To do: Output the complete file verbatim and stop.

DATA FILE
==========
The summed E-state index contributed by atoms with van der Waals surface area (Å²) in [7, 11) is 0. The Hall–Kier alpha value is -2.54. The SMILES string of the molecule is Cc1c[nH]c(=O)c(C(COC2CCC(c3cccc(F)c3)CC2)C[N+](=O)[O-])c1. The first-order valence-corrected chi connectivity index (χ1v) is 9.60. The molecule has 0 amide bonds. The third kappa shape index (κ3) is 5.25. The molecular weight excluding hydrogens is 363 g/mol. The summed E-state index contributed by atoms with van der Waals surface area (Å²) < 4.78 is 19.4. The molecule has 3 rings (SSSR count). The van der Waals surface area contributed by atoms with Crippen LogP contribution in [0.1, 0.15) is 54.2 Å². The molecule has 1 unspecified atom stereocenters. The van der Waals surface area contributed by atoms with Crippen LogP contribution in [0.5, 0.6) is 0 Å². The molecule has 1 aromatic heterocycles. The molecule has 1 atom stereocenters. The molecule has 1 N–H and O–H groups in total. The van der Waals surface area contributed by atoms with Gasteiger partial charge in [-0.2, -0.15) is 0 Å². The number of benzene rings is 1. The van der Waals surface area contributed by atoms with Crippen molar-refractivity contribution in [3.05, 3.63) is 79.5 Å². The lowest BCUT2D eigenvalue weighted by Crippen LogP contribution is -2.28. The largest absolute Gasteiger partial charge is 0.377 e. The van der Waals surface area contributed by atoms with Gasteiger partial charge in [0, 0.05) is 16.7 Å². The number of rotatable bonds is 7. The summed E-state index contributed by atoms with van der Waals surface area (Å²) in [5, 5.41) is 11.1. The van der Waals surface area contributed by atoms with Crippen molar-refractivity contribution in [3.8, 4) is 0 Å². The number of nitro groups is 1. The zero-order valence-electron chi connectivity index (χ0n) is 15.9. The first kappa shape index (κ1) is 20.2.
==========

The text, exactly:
The summed E-state index contributed by atoms with van der Waals surface area (Å²) in [7, 11) is 0. The Hall–Kier alpha value is -2.54. The SMILES string of the molecule is Cc1c[nH]c(=O)c(C(COC2CCC(c3cccc(F)c3)CC2)C[N+](=O)[O-])c1. The first-order valence-corrected chi connectivity index (χ1v) is 9.60. The molecule has 0 amide bonds. The third kappa shape index (κ3) is 5.25. The molecular weight excluding hydrogens is 363 g/mol. The summed E-state index contributed by atoms with van der Waals surface area (Å²) < 4.78 is 19.4. The molecule has 3 rings (SSSR count). The van der Waals surface area contributed by atoms with Crippen LogP contribution in [0.1, 0.15) is 54.2 Å². The molecule has 1 unspecified atom stereocenters. The van der Waals surface area contributed by atoms with Crippen LogP contribution in [0.5, 0.6) is 0 Å². The molecule has 1 aromatic heterocycles. The molecule has 1 atom stereocenters. The molecule has 1 N–H and O–H groups in total. The van der Waals surface area contributed by atoms with Gasteiger partial charge in [-0.2, -0.15) is 0 Å². The number of benzene rings is 1. The van der Waals surface area contributed by atoms with Crippen molar-refractivity contribution in [3.05, 3.63) is 79.5 Å². The lowest BCUT2D eigenvalue weighted by Crippen LogP contribution is -2.28. The largest absolute Gasteiger partial charge is 0.377 e. The van der Waals surface area contributed by atoms with Gasteiger partial charge in [0, 0.05) is 16.7 Å². The number of rotatable bonds is 7. The summed E-state index contributed by atoms with van der Waals surface area (Å²) in [5, 5.41) is 11.1. The van der Waals surface area contributed by atoms with Crippen molar-refractivity contribution in [3.8, 4) is 0 Å². The number of nitro groups is 1. The zero-order valence-electron chi connectivity index (χ0n) is 15.9. The first kappa shape index (κ1) is 20.2.